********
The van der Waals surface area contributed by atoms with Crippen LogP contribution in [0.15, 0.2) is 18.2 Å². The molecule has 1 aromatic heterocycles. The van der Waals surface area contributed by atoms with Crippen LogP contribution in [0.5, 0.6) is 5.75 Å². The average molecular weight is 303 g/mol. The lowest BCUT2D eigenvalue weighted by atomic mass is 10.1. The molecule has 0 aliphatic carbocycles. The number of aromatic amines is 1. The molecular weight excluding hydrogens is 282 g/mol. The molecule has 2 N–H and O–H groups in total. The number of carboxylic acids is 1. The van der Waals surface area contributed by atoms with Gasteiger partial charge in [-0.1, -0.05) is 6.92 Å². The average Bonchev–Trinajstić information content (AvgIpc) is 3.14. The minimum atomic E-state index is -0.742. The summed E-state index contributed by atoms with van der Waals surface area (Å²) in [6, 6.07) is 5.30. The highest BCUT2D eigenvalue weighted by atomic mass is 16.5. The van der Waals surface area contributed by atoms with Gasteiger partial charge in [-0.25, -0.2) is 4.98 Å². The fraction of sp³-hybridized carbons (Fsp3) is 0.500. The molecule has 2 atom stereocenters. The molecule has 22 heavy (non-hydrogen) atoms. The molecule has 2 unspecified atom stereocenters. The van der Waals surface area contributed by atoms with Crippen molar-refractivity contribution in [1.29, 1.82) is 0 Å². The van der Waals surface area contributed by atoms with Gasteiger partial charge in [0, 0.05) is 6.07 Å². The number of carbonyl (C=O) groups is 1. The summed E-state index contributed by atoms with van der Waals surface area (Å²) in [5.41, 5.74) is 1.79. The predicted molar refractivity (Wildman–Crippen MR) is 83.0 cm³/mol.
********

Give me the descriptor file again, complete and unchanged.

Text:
The van der Waals surface area contributed by atoms with Crippen LogP contribution in [0.15, 0.2) is 18.2 Å². The molecule has 1 aromatic heterocycles. The van der Waals surface area contributed by atoms with Crippen LogP contribution in [0.5, 0.6) is 5.75 Å². The average molecular weight is 303 g/mol. The lowest BCUT2D eigenvalue weighted by atomic mass is 10.1. The molecule has 0 aliphatic carbocycles. The number of aromatic amines is 1. The molecular weight excluding hydrogens is 282 g/mol. The molecule has 2 N–H and O–H groups in total. The number of carboxylic acids is 1. The van der Waals surface area contributed by atoms with Gasteiger partial charge in [-0.1, -0.05) is 6.92 Å². The average Bonchev–Trinajstić information content (AvgIpc) is 3.14. The minimum atomic E-state index is -0.742. The summed E-state index contributed by atoms with van der Waals surface area (Å²) in [6, 6.07) is 5.30. The highest BCUT2D eigenvalue weighted by atomic mass is 16.5. The van der Waals surface area contributed by atoms with Gasteiger partial charge in [-0.25, -0.2) is 4.98 Å². The fraction of sp³-hybridized carbons (Fsp3) is 0.500. The molecule has 2 atom stereocenters. The molecule has 22 heavy (non-hydrogen) atoms. The molecule has 2 unspecified atom stereocenters. The van der Waals surface area contributed by atoms with Crippen molar-refractivity contribution in [1.29, 1.82) is 0 Å². The van der Waals surface area contributed by atoms with Gasteiger partial charge in [0, 0.05) is 6.07 Å². The number of carbonyl (C=O) groups is 1. The summed E-state index contributed by atoms with van der Waals surface area (Å²) in [5.41, 5.74) is 1.79. The predicted molar refractivity (Wildman–Crippen MR) is 83.0 cm³/mol.